By Fred Zinkie
Special to Yahoo Sports
Like many fantasy writers, I typically predict the most likely outcomes. After all, having reasonable and grounded expectations for players is usually the best way to construct solid rankings and build productive rosters.
But once in a while, an owner needs to step outside the box, go with their gut, and put their name on some bold predictions. Here are 10 predictions for 2019 that I see as possible — even if they are a bit of a reach.
Jose Berrios will be a top-5 starter
Berrios was heading into ace territory last season before running out of steam. Don’t believe me? Check out his monthly ERA stats – 1.56, 1.85, 2.56, 2.56, 4.74, 4.71. The right-hander clearly wore down during his final starts, as his control improvements eroded. But Berrios is going to finish the job this time by posting a low-3.00’s ERA and collecting 220 whiffs.
Eddie Rosario will be a top-25 hitter
Rosario already owns the contact skills to post a high batting average, and his wheels are good enough to log a double-digit steals total. To get to the next level, the outfielder simply needs to produce a few more homers by maintaining his fly-ball rate gains and enjoying an improvement on his mediocre 12.0 percent HR/FB rate from 2018. He also could reach triple-digit totals in runs scored and RBIs simply by hitting in the heart of an upgraded Twins lineup.
Vladimir Guerrero Jr. will lead American League in batting average
Guerrero will debut on April 23 and take baseball fans on a fun ride for more than five months en route to leading the American League with a .325 batting average. After hitting .381 with 37 walks and 38 whiffs last season, the recently-turned 20 year old clearly has the plate skills to hit the ground running with Toronto.
Roberto Osuna will lead the Majors with 50 saves
Even with the negative impact of his off-field troubles, Osuna fared fine when eligible to pitch last season. And a look at his career numbers (2.78 ERA, 0.92 WHIP, 6.3 K:BB ratio), clearly shows that the 24 year old is among the best closers in the game. Osuna is going to lead the Majors in saves this season and establish himself as Houston’s best closer since Billy Wagner.
David Robertson will lead National League in saves
I get it … Gabe Kapler is cool. He has big biceps and shredded abs, and he is part of a new breed of managers who understand how to creatively manage bullpens. But Gabe — nicknamed The Body on his Baseball Reference page — hasn’t followed fantasy baseball for as long as I have! And years of playing this game has taught me that managers generally revert to using a lone ninth-inning man, even after they make noise about sharing the role.
Kap didn’t have an experienced closer last season, but he does know. And after Robertson shares a couple April save chances with Seranthony Dominguez, he will win over his new manager and amass 40 saves on a contending Phillies club.
Adalberto Mondesi will finish season on waivers in some leagues
Mondesi is all the rage right now, but his enticing combination of power and speed could be held in check by a dismal batting eye (career 0.14 BB:K ratio). Owners in 10-team leagues who waste a high pick on the 23 year old are going to be evaluating their waiver wire options by the All-Star break.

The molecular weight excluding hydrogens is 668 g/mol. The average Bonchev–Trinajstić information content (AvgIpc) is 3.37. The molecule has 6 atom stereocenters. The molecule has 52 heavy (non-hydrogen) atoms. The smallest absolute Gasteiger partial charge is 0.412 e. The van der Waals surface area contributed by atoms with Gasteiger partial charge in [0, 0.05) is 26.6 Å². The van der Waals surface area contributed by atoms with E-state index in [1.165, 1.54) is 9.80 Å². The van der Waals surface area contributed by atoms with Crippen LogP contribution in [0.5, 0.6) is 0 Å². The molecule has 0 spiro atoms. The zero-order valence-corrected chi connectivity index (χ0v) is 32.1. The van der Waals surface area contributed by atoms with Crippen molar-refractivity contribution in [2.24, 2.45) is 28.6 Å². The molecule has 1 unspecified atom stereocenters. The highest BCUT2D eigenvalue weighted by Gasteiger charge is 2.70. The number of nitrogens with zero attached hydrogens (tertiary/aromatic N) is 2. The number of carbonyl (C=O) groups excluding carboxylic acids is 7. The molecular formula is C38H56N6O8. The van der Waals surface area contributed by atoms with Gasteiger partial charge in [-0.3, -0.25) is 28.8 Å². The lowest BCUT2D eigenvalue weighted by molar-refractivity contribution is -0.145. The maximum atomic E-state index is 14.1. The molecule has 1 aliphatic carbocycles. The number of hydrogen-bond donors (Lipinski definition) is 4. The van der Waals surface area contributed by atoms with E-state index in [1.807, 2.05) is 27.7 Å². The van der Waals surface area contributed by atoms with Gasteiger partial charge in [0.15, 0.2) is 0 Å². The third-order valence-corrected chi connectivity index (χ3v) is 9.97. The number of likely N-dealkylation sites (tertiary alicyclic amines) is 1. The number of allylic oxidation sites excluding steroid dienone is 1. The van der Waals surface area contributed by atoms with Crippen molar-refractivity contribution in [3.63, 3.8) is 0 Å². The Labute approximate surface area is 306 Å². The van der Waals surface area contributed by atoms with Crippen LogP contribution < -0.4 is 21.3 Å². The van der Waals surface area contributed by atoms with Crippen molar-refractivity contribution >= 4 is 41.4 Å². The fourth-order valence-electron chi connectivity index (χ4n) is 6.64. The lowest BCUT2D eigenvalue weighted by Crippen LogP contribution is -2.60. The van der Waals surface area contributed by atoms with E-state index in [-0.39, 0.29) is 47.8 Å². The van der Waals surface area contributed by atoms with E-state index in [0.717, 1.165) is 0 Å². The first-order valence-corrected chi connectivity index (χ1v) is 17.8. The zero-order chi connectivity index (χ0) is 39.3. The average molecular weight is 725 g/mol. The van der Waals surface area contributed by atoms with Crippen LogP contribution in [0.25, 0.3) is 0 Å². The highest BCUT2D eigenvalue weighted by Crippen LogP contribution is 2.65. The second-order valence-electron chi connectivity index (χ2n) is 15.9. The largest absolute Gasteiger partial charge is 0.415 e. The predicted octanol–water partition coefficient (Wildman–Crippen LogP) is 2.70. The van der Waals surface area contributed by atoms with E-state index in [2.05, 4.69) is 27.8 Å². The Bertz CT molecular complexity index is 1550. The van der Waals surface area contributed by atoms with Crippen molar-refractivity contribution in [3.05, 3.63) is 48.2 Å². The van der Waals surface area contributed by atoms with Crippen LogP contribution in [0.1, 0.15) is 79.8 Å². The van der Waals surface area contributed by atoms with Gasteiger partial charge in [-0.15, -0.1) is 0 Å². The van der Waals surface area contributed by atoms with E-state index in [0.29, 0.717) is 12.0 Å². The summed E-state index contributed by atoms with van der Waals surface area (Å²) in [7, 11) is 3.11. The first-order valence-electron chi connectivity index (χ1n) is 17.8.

Eduardo Rodriguez will tally 200 strikeouts
With a 10.0 K/9 rate across the past two seasons, Rodriguez already has the swing-and-miss skills to collect 200 strikeouts. But tallying innings has been a big problem for the lefty, as injuries (primarily knee troubles) have prevented him from topping the 140-frame mark. The 25 year old is going to enjoy improved health this year, toss 180 innings, reach the 200-whiff plateau and make a massive impact on the rotations of those who tab him in the middle rounds of mixed-league drafts.
No Dodgers pitcher will throw 140 innings
The Dodgers typically do their best to limit their starters’ innings, and this year will be no exception. Clayton Kershaw and Rich Hill are already injured, Hyun-Jin Ryu is a walking band-aid and Kenta Maeda has been far from durable since coming to America. This team is one Walker Buehler injury from having a quintet of sub 150-inning starters, and a Buehler ailment in his first full Major League season would not be surprising.
Overall, owners should be wary of making major investments in this group. The better plan may be the use late-round picks on replacement starters such as Ross Stripling and Julio Urias.
Nick Senzel will be in all fantasy lineups by Memorial Day
Overshadowed by fellow rookies such as Guerrero and Eloy Jimenez, Senzel is about to become a serious fantasy force. The youngster will open the season in the Minors but should join the Reds at some point in April. The expectations here are for Senzel to hit .280 and approach 20-20 status.
Buster Posey will not be a top-10 catcher
Posey could lead all catchers in batting average, but his expected 2019 average is likely closer to .280 than his lofty early career marks. And a .280 average will not be enough to make up the ground he will lose on his more powerful position-mates when he posts a single-digit homer total. Hitting in a lackluster Giants lineup will be the final nail in the coffin when this former fantasy superstar falls to waivers in some one-catcher leagues.